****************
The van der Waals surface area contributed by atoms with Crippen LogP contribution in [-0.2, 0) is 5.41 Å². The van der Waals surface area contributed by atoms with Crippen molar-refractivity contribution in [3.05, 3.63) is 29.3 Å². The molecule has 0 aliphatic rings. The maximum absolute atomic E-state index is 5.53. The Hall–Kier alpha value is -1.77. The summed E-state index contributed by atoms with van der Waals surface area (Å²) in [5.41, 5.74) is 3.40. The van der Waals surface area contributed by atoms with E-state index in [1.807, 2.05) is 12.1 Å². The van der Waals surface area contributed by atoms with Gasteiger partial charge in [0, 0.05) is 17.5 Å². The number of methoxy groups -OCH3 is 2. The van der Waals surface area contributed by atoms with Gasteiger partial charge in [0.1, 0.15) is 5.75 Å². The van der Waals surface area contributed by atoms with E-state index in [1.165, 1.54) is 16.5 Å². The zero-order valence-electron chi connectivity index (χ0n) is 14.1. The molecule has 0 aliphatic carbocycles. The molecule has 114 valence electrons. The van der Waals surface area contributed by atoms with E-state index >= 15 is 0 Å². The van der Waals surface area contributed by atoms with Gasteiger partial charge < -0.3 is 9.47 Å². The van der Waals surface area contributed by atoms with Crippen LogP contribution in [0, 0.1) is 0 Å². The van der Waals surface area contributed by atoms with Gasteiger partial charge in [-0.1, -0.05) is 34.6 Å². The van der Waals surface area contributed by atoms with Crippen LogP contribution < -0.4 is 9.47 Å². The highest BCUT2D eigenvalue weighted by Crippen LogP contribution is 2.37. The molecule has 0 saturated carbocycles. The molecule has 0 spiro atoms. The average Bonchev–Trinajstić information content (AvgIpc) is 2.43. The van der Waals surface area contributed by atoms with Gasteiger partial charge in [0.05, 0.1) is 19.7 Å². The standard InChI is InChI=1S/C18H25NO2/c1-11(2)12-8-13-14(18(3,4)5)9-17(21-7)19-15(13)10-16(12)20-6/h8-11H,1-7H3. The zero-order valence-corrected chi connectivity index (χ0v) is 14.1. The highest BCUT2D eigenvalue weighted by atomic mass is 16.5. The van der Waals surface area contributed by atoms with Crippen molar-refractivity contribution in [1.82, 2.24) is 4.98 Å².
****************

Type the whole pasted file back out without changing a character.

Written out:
The van der Waals surface area contributed by atoms with Crippen LogP contribution in [-0.2, 0) is 5.41 Å². The van der Waals surface area contributed by atoms with Crippen molar-refractivity contribution in [3.05, 3.63) is 29.3 Å². The molecule has 0 aliphatic rings. The maximum absolute atomic E-state index is 5.53. The Hall–Kier alpha value is -1.77. The summed E-state index contributed by atoms with van der Waals surface area (Å²) in [5.41, 5.74) is 3.40. The van der Waals surface area contributed by atoms with E-state index in [1.807, 2.05) is 12.1 Å². The van der Waals surface area contributed by atoms with Gasteiger partial charge in [0, 0.05) is 17.5 Å². The number of methoxy groups -OCH3 is 2. The van der Waals surface area contributed by atoms with Gasteiger partial charge in [0.1, 0.15) is 5.75 Å². The van der Waals surface area contributed by atoms with E-state index in [1.165, 1.54) is 16.5 Å². The zero-order valence-electron chi connectivity index (χ0n) is 14.1. The molecule has 0 aliphatic carbocycles. The molecule has 114 valence electrons. The van der Waals surface area contributed by atoms with E-state index >= 15 is 0 Å². The van der Waals surface area contributed by atoms with Gasteiger partial charge < -0.3 is 9.47 Å². The van der Waals surface area contributed by atoms with Crippen LogP contribution in [0, 0.1) is 0 Å². The van der Waals surface area contributed by atoms with Gasteiger partial charge in [-0.1, -0.05) is 34.6 Å². The van der Waals surface area contributed by atoms with Crippen LogP contribution < -0.4 is 9.47 Å². The highest BCUT2D eigenvalue weighted by Crippen LogP contribution is 2.37. The molecule has 0 saturated carbocycles. The molecule has 0 spiro atoms. The average Bonchev–Trinajstić information content (AvgIpc) is 2.43. The van der Waals surface area contributed by atoms with Gasteiger partial charge in [0.05, 0.1) is 19.7 Å². The standard InChI is InChI=1S/C18H25NO2/c1-11(2)12-8-13-14(18(3,4)5)9-17(21-7)19-15(13)10-16(12)20-6/h8-11H,1-7H3. The zero-order valence-corrected chi connectivity index (χ0v) is 14.1. The highest BCUT2D eigenvalue weighted by atomic mass is 16.5. The van der Waals surface area contributed by atoms with Crippen molar-refractivity contribution in [1.82, 2.24) is 4.98 Å².